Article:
It might be observed that most emergency tillers are actually a bear to use, at least on sailboats. Many require a block and tackle to handle the loads effectively as the lever arm is so short and often slant-angled rather than right angled which makes use even more problematic. They can be dangerous when the rudder catches a wave if they whip around while being held. Finally, these emergency tillers should provide a way of securing the tiller onto the shaft rudder stock as, in the boisterous conditions these may be used in, it is best if they can be counted on to stay in one place.
Those really enterprising skippers can see whether their tiller can be out and steering in, say, 3 minutes. Then go and practice steering in waves and wind.    
Finally, if you are in the market for new below-decks autopilot, the above is a good argument for a system that is independent of the boat’s wheel-to-quadrant steering system.
Safe sailing, Dick Stevenson, s/v Alchemy

Dick Stevenson

Hi John,
I am curious: have you received any response from J boats or TP about the problems you have found that should not have gotten past the manufacturer’s door: let alone the surveyors and brokers and POs who have been involved? And, I am clear, that most manufacturers would fail in various and similar ways, so I do not mean to single them out. But I am would like to think that builders are responsive.
An anecdote: Years ago, when fitting out, I fumble fingered a bolt from both a Schaefer product and an Edson product. I called Edson and they sent me the bolt and an extra and there was no charge. I called Schaefer and the bolt was ordered: I was charged 3 or 4 times what it would have cost at the store had I known what to get and there was a whopping shipping/handling fee.
Later, at a boat show, Schaefer and Edson were next to each other: It was the first day of the show and the bosses were there. I spoke to the boss of Edson and thanked him for their service policies. I then went to the boss of Schaefer and told him the above. His immediate response was that “It will never happen again.” As he took out a notebook to make a note.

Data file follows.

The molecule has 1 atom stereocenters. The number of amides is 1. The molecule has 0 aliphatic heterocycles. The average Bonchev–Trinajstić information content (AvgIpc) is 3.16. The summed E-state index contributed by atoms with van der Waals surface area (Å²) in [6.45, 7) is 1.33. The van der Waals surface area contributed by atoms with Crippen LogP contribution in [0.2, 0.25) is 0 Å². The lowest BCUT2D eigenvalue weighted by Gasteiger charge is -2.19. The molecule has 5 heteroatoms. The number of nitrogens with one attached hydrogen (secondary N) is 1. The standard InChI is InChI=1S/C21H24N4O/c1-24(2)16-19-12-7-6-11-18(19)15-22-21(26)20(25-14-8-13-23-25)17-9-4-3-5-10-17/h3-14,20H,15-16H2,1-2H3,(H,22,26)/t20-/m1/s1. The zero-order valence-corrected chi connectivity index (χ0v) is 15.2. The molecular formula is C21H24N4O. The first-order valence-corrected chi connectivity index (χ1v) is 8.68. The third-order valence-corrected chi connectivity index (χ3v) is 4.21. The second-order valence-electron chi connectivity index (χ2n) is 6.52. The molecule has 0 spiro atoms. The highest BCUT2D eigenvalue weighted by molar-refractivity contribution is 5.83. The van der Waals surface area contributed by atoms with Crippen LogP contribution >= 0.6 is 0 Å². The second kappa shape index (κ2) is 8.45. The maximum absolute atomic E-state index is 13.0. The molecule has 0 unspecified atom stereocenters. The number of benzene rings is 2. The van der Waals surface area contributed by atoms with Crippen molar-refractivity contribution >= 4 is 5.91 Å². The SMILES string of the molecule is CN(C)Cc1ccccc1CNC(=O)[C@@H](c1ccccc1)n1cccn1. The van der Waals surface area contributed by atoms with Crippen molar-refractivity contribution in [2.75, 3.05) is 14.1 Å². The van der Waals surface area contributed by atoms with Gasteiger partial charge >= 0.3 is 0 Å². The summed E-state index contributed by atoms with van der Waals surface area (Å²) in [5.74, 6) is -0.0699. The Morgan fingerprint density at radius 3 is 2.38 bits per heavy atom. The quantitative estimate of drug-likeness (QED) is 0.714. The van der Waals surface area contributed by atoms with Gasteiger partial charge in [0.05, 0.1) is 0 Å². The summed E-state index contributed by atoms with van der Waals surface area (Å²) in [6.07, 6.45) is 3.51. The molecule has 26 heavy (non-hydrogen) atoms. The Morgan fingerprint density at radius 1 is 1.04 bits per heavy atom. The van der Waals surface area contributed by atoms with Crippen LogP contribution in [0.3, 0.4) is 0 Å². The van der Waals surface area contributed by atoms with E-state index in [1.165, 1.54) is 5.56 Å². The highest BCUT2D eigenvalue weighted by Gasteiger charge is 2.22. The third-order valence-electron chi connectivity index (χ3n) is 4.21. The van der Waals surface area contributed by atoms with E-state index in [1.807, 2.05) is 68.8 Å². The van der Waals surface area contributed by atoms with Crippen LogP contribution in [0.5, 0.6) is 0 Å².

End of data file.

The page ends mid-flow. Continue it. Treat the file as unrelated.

That was a good response.
My best, Dick Stevenson, s/v Alchemy

Dick Stevenson

Hi John,
I had no thought of you contacting them or informing them where improvements should be made: quite the opposite: nor that they should step in were you to have reached out. I do think the comments in AAC might have come to their attention and I might have (naively) hoped that you might have been contacted hearing something along the lines of “We have corrected that design and recent boats reflect the change” or “Thanks for the feedback: we will review the area.” Or the like.
And, as said in the first post, agree that other boat builders also reflect various and similar problems. And, totally agree about the A40. One of many reasons to support the A40 endeavor, if you are not in the market, is that, when successful, it will nudge the industry (and the buying public) toward more responsible decisions on design and safety.
And, again perhaps naively, I consider the surveyor to work for me and to have a professional responsibility to do more than keep the insurance company happy. I would also want to have brokers feel a responsibility to have a potential buyer fully informed about the boat being sold.
Too many boaters, in their early encounters (when they are most vulnerable because of a lack of experience) in the recreational marine rely on surveyors and brokers to shepherd them through those initial years (couple that with encounters with boatyards), and end up feeling burned and disappointed and all to often change course and opt for a cabin in the Berkshires.
Random thoughts, Dick Stevenson, s/v Alchemy

Huw Morgan

Had a beautiful emergency tiller on my old French built Ecume de mer. Didn’t really need it but it could be deployed very quickly and was robust alloy etc. Agree on surveyors! Found a good one through a reliable insurance broker but have received some crazy reports from others. Fortunately my current boat has a great Dutch builder who responds with sound answers even though they’ve been bought out more than once. His comments have saved me ruining a great boat if I had listened to a surveyor who’s a ‘name’ in the yachting press.
Pantaenious insurance were convinced by my photos and the builders email so agreed that we would both ignore the survey report. Lesson learned – wait for a good recommendation before grabbing your surveyor!

Dan Perrott